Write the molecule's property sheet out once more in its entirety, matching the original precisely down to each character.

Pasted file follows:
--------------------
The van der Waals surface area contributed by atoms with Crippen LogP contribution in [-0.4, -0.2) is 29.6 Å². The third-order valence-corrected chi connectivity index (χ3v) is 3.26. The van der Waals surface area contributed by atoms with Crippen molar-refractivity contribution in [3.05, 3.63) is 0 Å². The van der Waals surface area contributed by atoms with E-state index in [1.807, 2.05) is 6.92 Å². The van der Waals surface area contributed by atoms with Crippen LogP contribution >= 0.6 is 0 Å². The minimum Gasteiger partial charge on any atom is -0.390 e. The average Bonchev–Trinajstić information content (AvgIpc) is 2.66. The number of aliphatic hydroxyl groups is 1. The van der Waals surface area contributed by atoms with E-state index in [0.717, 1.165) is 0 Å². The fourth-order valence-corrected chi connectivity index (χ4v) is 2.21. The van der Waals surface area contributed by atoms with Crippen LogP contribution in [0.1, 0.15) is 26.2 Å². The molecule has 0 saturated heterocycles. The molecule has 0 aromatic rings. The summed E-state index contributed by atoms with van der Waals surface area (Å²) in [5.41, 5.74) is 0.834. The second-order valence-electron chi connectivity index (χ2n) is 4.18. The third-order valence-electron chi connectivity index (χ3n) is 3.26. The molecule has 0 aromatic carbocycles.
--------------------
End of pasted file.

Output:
The van der Waals surface area contributed by atoms with Crippen LogP contribution in [-0.4, -0.2) is 29.6 Å². The third-order valence-corrected chi connectivity index (χ3v) is 3.26. The van der Waals surface area contributed by atoms with Crippen molar-refractivity contribution in [3.05, 3.63) is 0 Å². The van der Waals surface area contributed by atoms with E-state index in [1.807, 2.05) is 6.92 Å². The van der Waals surface area contributed by atoms with Crippen LogP contribution >= 0.6 is 0 Å². The minimum Gasteiger partial charge on any atom is -0.390 e. The average Bonchev–Trinajstić information content (AvgIpc) is 2.66. The number of aliphatic hydroxyl groups is 1. The van der Waals surface area contributed by atoms with E-state index in [0.717, 1.165) is 0 Å². The fourth-order valence-corrected chi connectivity index (χ4v) is 2.21. The van der Waals surface area contributed by atoms with Crippen LogP contribution in [0.1, 0.15) is 26.2 Å². The molecule has 0 saturated heterocycles. The molecule has 0 aromatic rings. The summed E-state index contributed by atoms with van der Waals surface area (Å²) in [5.41, 5.74) is 0.834. The second-order valence-electron chi connectivity index (χ2n) is 4.18. The third-order valence-electron chi connectivity index (χ3n) is 3.26. The molecule has 0 aromatic carbocycles.